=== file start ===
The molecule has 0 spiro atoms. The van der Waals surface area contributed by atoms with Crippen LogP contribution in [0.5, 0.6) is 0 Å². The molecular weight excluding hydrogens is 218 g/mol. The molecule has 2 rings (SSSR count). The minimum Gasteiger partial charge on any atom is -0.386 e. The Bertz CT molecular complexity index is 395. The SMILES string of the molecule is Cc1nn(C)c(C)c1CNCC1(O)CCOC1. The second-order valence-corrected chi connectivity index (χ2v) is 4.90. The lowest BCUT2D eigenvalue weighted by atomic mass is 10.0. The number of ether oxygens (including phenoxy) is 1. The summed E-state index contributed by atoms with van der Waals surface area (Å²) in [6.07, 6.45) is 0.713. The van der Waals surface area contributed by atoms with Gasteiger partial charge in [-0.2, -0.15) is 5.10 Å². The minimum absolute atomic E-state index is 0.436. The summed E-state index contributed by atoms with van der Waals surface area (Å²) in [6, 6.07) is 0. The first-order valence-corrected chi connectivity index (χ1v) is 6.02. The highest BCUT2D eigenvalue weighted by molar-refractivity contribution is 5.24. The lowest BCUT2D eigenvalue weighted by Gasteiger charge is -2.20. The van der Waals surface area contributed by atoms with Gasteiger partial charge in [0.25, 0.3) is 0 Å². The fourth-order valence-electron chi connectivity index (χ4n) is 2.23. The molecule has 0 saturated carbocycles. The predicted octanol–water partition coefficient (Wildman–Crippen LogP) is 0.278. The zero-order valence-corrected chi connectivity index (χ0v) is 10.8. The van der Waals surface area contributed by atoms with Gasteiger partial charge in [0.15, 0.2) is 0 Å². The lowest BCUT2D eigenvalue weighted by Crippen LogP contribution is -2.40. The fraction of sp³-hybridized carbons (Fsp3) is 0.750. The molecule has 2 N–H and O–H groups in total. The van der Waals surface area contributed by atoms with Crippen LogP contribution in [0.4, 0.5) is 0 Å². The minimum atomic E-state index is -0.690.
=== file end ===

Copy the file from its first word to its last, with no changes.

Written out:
The molecule has 0 spiro atoms. The van der Waals surface area contributed by atoms with Crippen LogP contribution in [0.5, 0.6) is 0 Å². The molecular weight excluding hydrogens is 218 g/mol. The molecule has 2 rings (SSSR count). The minimum Gasteiger partial charge on any atom is -0.386 e. The Bertz CT molecular complexity index is 395. The SMILES string of the molecule is Cc1nn(C)c(C)c1CNCC1(O)CCOC1. The second-order valence-corrected chi connectivity index (χ2v) is 4.90. The lowest BCUT2D eigenvalue weighted by atomic mass is 10.0. The number of ether oxygens (including phenoxy) is 1. The summed E-state index contributed by atoms with van der Waals surface area (Å²) in [6.07, 6.45) is 0.713. The van der Waals surface area contributed by atoms with Gasteiger partial charge in [-0.2, -0.15) is 5.10 Å². The minimum absolute atomic E-state index is 0.436. The summed E-state index contributed by atoms with van der Waals surface area (Å²) in [6, 6.07) is 0. The first-order valence-corrected chi connectivity index (χ1v) is 6.02. The highest BCUT2D eigenvalue weighted by molar-refractivity contribution is 5.24. The lowest BCUT2D eigenvalue weighted by Gasteiger charge is -2.20. The van der Waals surface area contributed by atoms with Gasteiger partial charge in [0.25, 0.3) is 0 Å². The fourth-order valence-electron chi connectivity index (χ4n) is 2.23. The molecule has 0 saturated carbocycles. The predicted octanol–water partition coefficient (Wildman–Crippen LogP) is 0.278. The zero-order valence-corrected chi connectivity index (χ0v) is 10.8. The van der Waals surface area contributed by atoms with Gasteiger partial charge in [0.15, 0.2) is 0 Å². The lowest BCUT2D eigenvalue weighted by Crippen LogP contribution is -2.40. The fraction of sp³-hybridized carbons (Fsp3) is 0.750. The molecule has 2 N–H and O–H groups in total. The van der Waals surface area contributed by atoms with Crippen LogP contribution in [0.4, 0.5) is 0 Å². The minimum atomic E-state index is -0.690.